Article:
The Los Alamos National Laboratory (LANL)/Missouri University of Science and Technology (S&T) Cyber Security Sciences Institute (CSSI) is a sub-institute of the Information Science and Technology Institute (ISTI) in LANL's National Security Education Center. The primary facility housing CSSI is the export-controlled Natural Computation Laboratory (NC-LAB) facility in the Department of Computer Science at Missouri University of Science and Technology (Missouri S&T), formerly University of Missouri-Rolla (UMR). Since its founding in May 2013, CSSI's research mission has been to create a solid scientific foundation for cyber security research and employ computational intelligence to build robust solutions on that foundation to solve real-world cyber security problems. In particular, CSSI focuses on creating advanced reusable platform technologies which can address emergent problems in the cyber security domain.
CSSI Research Thrusts
Currently CSSI has two research thrusts, namely:
- Network Algorithm Generating Application (NAGA): This thrust focuses on the intersection of evolutionary computation and graph theory for cyber security applications; a proof of concept for operationalizing cyber security R&D from this thrust identified high pay-off access control policy changes on LANL's network by evolving bipartite authentication graph partitions; the end goal of that project is to provide a fully automated tool for optimizing access control policies. Additional applications include evolving network security metrics, custom anomaly detection heuristics, random graph generators, and multi-level graph partitioning algorithms.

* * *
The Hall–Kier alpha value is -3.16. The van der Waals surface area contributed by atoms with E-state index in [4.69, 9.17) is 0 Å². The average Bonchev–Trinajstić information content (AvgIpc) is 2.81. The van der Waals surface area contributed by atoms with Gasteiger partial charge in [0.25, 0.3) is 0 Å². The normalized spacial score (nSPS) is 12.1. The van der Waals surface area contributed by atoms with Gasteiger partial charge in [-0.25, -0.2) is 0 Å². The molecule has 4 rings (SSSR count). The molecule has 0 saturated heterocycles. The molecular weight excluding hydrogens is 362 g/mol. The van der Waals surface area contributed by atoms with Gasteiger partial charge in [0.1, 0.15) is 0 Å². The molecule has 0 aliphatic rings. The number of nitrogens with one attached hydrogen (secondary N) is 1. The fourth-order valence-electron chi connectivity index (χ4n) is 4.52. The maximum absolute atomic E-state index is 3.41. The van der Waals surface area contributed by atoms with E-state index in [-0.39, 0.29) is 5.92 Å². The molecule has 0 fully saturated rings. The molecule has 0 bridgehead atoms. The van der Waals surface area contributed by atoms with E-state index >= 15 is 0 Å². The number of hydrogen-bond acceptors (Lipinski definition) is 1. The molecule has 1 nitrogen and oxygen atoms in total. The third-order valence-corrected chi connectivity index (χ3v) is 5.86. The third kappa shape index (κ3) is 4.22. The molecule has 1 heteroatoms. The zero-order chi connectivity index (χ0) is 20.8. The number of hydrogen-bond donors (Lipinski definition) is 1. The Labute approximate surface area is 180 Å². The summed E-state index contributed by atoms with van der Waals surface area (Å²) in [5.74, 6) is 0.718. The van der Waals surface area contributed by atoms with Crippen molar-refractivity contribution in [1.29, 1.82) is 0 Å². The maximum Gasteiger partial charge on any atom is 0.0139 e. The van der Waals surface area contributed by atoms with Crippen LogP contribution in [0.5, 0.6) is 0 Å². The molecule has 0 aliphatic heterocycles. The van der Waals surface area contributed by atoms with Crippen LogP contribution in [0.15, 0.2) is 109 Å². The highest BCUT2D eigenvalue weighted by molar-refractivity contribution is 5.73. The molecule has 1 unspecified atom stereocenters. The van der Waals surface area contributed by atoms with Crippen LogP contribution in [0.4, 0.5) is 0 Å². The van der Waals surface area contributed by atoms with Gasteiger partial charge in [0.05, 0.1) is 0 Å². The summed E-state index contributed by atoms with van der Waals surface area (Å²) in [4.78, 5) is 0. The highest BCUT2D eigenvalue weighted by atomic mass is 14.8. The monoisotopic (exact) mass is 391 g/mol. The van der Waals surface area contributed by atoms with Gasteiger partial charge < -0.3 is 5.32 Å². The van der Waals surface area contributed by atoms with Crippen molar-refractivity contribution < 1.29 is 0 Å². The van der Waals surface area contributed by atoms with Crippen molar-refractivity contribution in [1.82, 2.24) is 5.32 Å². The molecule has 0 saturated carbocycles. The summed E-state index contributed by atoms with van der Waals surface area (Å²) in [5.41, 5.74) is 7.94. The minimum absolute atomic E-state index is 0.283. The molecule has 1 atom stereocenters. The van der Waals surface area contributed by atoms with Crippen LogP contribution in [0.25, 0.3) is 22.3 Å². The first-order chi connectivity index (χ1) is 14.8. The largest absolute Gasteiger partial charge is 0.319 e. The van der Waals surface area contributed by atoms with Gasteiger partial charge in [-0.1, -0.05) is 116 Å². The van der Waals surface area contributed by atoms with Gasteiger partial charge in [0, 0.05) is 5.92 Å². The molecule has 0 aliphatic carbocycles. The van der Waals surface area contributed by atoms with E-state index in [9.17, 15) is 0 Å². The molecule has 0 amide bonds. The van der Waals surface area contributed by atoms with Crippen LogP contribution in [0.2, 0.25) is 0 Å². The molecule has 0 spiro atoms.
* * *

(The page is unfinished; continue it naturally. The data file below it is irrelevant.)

- Coevolving Attacker and Defender Strategies for Large Infrastructure Networks (CEADS-LIN): This project focuses on coevolving attacker & defender strategies for enterprise computer networks; a proof of concept for operationalizing cyber security R&D from this thrust demonstrated in simulation that coevolution is capable of implementing a computational game theory solution for adversarial models of network security; currently a high-fidelity emulation framework with intelligent attacker and defender agents is being developed; the end goal is to provide a fully automated solution for identifying high-impact attacks and corresponding defenses.